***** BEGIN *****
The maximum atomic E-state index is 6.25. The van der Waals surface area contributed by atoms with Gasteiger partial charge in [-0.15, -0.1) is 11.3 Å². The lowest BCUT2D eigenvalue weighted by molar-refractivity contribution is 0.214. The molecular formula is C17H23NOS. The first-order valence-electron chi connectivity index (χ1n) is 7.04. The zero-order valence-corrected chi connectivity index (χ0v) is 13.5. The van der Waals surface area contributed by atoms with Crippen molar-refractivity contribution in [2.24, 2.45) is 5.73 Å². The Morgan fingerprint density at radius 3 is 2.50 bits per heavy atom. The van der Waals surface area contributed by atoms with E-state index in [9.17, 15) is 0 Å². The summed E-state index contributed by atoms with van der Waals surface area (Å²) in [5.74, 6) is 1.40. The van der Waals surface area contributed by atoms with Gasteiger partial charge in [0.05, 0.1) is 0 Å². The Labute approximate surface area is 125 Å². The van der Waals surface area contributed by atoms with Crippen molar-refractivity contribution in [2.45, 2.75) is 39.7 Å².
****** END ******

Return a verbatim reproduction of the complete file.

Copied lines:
The maximum atomic E-state index is 6.25. The van der Waals surface area contributed by atoms with Gasteiger partial charge in [-0.15, -0.1) is 11.3 Å². The lowest BCUT2D eigenvalue weighted by molar-refractivity contribution is 0.214. The molecular formula is C17H23NOS. The first-order valence-electron chi connectivity index (χ1n) is 7.04. The zero-order valence-corrected chi connectivity index (χ0v) is 13.5. The van der Waals surface area contributed by atoms with Crippen molar-refractivity contribution in [2.24, 2.45) is 5.73 Å². The Morgan fingerprint density at radius 3 is 2.50 bits per heavy atom. The van der Waals surface area contributed by atoms with E-state index in [9.17, 15) is 0 Å². The summed E-state index contributed by atoms with van der Waals surface area (Å²) in [5.74, 6) is 1.40. The van der Waals surface area contributed by atoms with Gasteiger partial charge in [0.05, 0.1) is 0 Å². The Labute approximate surface area is 125 Å². The van der Waals surface area contributed by atoms with Crippen molar-refractivity contribution in [2.45, 2.75) is 39.7 Å².